The masquerades of Margaret Thatcher : an exploration of politics and fantasy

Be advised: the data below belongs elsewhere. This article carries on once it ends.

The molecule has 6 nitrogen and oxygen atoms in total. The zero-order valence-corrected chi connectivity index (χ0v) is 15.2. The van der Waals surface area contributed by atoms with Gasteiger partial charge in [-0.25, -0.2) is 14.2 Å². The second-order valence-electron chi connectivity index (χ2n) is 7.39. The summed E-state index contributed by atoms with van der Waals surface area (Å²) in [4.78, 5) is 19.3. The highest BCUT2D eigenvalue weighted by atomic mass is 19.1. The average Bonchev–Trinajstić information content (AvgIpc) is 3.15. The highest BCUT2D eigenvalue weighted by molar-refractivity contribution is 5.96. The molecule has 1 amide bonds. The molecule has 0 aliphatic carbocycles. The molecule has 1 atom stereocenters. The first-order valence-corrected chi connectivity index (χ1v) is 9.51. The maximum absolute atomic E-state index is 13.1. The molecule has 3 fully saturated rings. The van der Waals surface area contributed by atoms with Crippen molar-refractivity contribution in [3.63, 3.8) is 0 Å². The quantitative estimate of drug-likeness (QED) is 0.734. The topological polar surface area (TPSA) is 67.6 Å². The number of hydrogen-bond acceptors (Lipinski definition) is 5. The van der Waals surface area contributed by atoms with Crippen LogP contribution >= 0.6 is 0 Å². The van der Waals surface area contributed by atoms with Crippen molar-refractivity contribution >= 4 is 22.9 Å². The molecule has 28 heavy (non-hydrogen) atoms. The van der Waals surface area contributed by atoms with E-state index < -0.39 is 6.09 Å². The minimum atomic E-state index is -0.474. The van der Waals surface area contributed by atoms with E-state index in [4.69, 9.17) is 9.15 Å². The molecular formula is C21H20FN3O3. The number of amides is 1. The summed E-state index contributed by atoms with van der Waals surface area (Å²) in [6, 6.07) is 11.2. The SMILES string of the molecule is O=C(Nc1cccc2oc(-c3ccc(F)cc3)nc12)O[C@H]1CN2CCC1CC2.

This thesis explores the figure of Margaret Thatcher and how, as a cultural icon, she has been central to a range of political and media representations from the mid-1970s to the 1990s. Underpinning this thesis is the argument that gender is one of the persistent signs through which political power is conceived, authorised and popularly understood. This thesis interrogates how Thatcher, the first female Conservative Party leader and then British Prime Minister, disrupted the dominant discourses of mainstream politics and the conventionally understood masculine status of high political office. I argue that Thatcher's political persona gained its political force and broader cultural resonance from the disruption of conventional gender roles and from an ambiguous play on conventionally understood masculine and feminine attributes. This disruption of gender and paradoxically the endorsement of certain forms of masculine authority and feminine common sense were integral parts of Thatcherism's central political imagery of social insurrection and potential chaos. Through the analysis of political commentary, biography, press articles and political speeches I propose that Thatcher's significance can only be understood fully through the fantasies of authority, violence, war, independence, freedom and gender difference which sustained her powerful symbolic status in the Conservative political imagination. The biographical construction of Thatcher's path to power and the significance of her father are interrogated through Joan Riviere's psychoanalytical concept of the 'masquerade'. A textual analysis of unconscious anxiety about feminine vulnerability and the seizure of masculine power that accompanied Thatcher's masquerade is developed to consider the relevance of her precarious middle-class Methodist background in 1930s Britain. The interrelated facets of class, gender and religion are drawn upon to argue for the centrality of propriety and self-policing respectability to Thatcher's persona and to her political discourse. This analysis of political and personal history then broadens to a consideration of key concepts in Thatcherite discourse and significant moments in Thatcher's premiership. I chart the links between Thatcherite and New Right endorsement of social authoritarianism, morality and the 'traditional' nuclear family. Focusing specifically on the child as a repository of adult hopes and fears, I argue that Thatcher envisaged a 'privatisation' of the child that symbolised a broader extraction of Thatcherite subjects from the dependency of the Welfare State and into consumer self-sufficiency. Finally, this thesis explores the 1983 general election campaign and the Conservative Party's support of nuclear armament as a prerequisite of national survival and aggressive symbol of national strength. I unpack how Thatcher, as 'war leader', was set up as the barrier to impending chaos and social disarray and as supporter of legitimate force and state control. Oppositions between freedom and thraldom, liberation and restraint were central to Thatcherite discourse. I investigate the placing of her persona and by implication Thatcherite Britain, on the cusp of these oppositions and how this dialectic was played out in political speeches and reportage. An analysis of the varied political and media accounts of social chaos emanating from or turned against Thatcher in 1983 lead to an interrogation of Thatcher as 'super-ego'. I argue that the psychoanalytical concept of the super-ego provides a key way of understanding how Thatcher's imaginary power was consolidated through an ambivalent engagement with imagery of illegitimate violence and also a counter-investment in the extreme authority of the state and the law in the modern British nation.